Sir: Roger Dobson has done us all a service by compiling an up-to-date list of inquires into past abuse in children's homes ("The catalogue of child abuse that puts Britain to shame," 25 June). It is a record for which none of my colleagues feels anything but regret and shame.
But despite the shocking picture which emerges, the vast majority of children cared for by local authorities and voluntary organisations during the 1970s and 1980s were cared for properly and carefully by committed staff, and will have matured in to well-balanced adulthood despite the fearful stigma that has been - and threatens to continue to be - attached to them.
Mr Dobson fails to mention that most of the current inquires are being conducted with the full support and active co-operation of social services departments, and that they indeed will have instigated many of them.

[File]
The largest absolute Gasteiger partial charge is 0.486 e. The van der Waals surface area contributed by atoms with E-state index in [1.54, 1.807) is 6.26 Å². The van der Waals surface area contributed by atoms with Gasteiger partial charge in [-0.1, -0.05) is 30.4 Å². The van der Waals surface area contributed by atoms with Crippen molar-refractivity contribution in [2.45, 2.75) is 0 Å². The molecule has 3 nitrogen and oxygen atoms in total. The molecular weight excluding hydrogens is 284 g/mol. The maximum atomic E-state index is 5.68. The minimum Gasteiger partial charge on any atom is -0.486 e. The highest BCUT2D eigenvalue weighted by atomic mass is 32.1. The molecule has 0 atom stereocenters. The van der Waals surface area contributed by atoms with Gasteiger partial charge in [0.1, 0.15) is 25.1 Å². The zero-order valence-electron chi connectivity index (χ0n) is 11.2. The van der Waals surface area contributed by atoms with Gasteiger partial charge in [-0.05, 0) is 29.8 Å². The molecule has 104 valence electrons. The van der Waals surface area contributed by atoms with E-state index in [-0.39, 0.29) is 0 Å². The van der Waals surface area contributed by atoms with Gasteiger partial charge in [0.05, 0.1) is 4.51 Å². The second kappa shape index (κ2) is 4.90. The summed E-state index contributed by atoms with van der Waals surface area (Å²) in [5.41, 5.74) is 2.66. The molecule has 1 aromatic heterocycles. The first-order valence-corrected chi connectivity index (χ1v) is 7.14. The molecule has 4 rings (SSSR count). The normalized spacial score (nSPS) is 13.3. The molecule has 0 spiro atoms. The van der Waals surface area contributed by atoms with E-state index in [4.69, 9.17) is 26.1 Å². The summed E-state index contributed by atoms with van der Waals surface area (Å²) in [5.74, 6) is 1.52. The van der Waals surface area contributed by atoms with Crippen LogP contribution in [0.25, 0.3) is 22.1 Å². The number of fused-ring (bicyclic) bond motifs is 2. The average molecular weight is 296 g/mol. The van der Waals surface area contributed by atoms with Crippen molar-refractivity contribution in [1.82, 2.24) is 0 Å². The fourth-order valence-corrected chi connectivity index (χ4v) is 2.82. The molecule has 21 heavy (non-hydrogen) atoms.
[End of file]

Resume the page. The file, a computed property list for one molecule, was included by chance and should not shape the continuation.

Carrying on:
Directors of social services are doing everything possible to implement Department of Health guidelines and the recommendations of significant reports by authors such as Norman Warner and Sir William Utting, while contributing to and preparing for further major strategic developments that have already been trailed.
We might never achieve the exacting standards set by the legal profession, and so elegantly articulated by Allan Levy QC. But nobody should doubt the concern and determination with which we are setting about protecting the children in our care from abuse. Nor should they doubt the persistence with which we have urged successive governments to introduce a General Social Care Council - a persistence which we hope will bear fruit in the coming months.
Association of Directors of Social Services
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